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The Growth Of A Cancerous Tumor In The Liver Was Stopped With The Help Of Programmed Cell Death

The Growth Of A Cancerous Tumor In The Liver Was Stopped With The Help Of Programmed Cell Death

Disabling a mechanism that interfered with programmed cell death helped chemotherapy stop the growth of liver cancer in mice. Scientists believe that this method can be used to treat other cancers. An article describing their research was published in the scientific journal Molecular Therapy.

According to the World Health Organization (WHO), liver cancer is the fourth leading cause of death among other cancers, behind only lung cancer, colorectal cancer, and stomach cancer. In 2018 alone, more than 780,000 people worldwide died from it.

The press service notes that there are currently no effective methods for treating the later stages of this disease. Several promising drugs have recently been approved, but even they extend the life span of cancer patients by only three months.

Scientists from the SKOLKOVO Institute of science and technology (Russia) and the Massachusetts Institute of Technology (USA) have created a new combined method to stop the growth of the most common cancer in the liver – hepatocellular carcinoma. To help chemotherapy cope with it, researchers disabled a mechanism in the liver of laboratory mice that blocks programmed cell death-apoptosis.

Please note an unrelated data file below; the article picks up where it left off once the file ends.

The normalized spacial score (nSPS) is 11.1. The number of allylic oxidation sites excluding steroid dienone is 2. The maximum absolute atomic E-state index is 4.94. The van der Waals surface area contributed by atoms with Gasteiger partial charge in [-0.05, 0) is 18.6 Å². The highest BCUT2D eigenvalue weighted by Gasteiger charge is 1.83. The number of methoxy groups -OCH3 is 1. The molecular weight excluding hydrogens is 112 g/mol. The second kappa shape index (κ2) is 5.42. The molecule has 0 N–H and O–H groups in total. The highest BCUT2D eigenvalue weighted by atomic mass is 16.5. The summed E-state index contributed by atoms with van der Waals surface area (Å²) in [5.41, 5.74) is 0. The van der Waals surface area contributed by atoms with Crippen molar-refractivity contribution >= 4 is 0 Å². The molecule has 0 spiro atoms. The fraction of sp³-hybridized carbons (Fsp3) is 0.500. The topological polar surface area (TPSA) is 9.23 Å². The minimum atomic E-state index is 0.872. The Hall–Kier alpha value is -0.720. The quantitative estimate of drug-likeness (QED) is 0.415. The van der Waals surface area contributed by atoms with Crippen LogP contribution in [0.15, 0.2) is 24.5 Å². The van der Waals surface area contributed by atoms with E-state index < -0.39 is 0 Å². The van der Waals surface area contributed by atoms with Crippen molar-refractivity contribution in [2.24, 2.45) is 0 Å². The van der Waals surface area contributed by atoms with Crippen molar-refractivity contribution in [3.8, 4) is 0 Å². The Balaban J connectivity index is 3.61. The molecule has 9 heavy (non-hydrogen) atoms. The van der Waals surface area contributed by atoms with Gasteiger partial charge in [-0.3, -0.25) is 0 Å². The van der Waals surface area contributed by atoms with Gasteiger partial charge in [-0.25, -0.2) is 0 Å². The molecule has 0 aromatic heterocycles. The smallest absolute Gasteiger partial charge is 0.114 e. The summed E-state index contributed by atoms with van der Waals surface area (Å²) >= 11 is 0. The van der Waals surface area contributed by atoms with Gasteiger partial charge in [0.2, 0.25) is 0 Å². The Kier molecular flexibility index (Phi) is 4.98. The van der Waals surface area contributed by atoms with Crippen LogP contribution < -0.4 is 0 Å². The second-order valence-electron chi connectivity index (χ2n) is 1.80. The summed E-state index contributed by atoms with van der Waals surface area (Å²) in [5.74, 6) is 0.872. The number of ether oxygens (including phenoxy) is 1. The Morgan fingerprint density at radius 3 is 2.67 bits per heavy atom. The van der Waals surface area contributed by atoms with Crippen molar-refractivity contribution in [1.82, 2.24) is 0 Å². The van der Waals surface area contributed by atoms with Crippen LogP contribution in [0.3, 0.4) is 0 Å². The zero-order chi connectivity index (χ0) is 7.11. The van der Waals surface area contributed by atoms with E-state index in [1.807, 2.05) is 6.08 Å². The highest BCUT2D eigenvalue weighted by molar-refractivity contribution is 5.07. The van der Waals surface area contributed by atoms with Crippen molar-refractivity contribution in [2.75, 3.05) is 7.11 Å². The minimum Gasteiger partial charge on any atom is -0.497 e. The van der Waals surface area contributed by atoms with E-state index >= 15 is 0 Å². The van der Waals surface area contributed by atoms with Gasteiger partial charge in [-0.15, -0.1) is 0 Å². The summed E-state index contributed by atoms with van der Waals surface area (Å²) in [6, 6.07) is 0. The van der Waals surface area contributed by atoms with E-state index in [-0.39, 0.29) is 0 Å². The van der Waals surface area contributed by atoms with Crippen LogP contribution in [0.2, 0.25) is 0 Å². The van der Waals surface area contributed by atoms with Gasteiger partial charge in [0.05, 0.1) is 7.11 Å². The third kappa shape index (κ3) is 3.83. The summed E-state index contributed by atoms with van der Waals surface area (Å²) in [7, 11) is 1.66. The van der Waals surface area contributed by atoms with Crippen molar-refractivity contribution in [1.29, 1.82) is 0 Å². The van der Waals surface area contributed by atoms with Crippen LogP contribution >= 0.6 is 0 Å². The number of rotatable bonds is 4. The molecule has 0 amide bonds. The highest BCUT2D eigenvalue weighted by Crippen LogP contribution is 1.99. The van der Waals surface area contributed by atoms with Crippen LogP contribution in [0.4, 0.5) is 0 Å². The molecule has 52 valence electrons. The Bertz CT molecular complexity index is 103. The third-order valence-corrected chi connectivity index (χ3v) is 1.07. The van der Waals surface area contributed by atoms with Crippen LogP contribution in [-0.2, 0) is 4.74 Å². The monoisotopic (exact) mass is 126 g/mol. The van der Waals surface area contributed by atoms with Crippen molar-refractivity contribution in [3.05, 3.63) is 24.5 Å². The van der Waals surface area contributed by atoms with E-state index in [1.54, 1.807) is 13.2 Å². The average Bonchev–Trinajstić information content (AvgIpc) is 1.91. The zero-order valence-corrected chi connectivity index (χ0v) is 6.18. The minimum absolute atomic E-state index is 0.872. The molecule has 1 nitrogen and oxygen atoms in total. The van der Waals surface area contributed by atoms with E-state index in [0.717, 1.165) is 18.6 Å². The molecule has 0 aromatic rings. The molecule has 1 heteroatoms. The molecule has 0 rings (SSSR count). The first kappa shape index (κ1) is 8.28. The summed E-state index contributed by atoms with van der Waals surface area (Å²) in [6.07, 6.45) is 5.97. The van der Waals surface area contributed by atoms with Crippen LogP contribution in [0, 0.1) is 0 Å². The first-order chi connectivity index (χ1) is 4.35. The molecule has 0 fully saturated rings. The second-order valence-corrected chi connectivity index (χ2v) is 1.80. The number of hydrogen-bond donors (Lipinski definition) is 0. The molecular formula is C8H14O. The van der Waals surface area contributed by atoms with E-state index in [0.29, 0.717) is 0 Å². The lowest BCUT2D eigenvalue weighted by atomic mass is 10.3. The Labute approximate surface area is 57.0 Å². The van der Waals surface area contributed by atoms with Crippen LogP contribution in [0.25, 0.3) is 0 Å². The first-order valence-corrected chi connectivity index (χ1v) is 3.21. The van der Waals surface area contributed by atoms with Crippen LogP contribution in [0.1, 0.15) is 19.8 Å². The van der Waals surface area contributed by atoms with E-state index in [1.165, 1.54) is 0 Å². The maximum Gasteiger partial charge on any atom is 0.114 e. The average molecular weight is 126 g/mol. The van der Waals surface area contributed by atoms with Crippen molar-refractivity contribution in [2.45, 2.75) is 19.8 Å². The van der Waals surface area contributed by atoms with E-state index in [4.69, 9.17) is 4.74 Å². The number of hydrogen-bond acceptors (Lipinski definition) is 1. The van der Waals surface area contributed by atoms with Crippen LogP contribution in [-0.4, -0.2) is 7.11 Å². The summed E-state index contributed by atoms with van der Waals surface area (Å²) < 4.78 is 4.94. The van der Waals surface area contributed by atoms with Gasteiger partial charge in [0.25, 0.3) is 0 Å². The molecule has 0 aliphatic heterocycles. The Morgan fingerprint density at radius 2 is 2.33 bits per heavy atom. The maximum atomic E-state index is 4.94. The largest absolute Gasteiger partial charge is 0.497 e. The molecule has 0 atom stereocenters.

The main function of this mechanism is to destroy damaged cells. Every day in the adult body from apoptosis dies from 50 to 70 billion cells. To prevent this mechanism from destroying healthy cells, the body usually blocks it.

"Our approach is to turn off the mechanism that prevents cell death in the liver. As soon as the mechanism is turned off, the cells become more sensitive to chemotherapy, which should kill tumor cells and prevent division," commented Dominique Lebof, a graduate student at the SKOLKOVO Institute of science and technology and one of the authors of the work.

To direct apoptosis against cancer cells, scientists used nanoparticles to deliver miRNA, short double-stranded RNA molecules, to the liver of animals. "Even though our miRNA penetrates the entire liver, it is the tumor cells that are most sensitive to chemotherapy, since they divide quickly. And that's why they die, and normal cells survive," Lebof explained.

The authors of the study note that their method can potentially be applied to other types of cancer." The proteins that we suppress are present in all cell types. Our solution is universal and simple, and we hope that it can eventually help many patients," concluded the head of the study, SkolTech Professor Konstantin Pyatkov.

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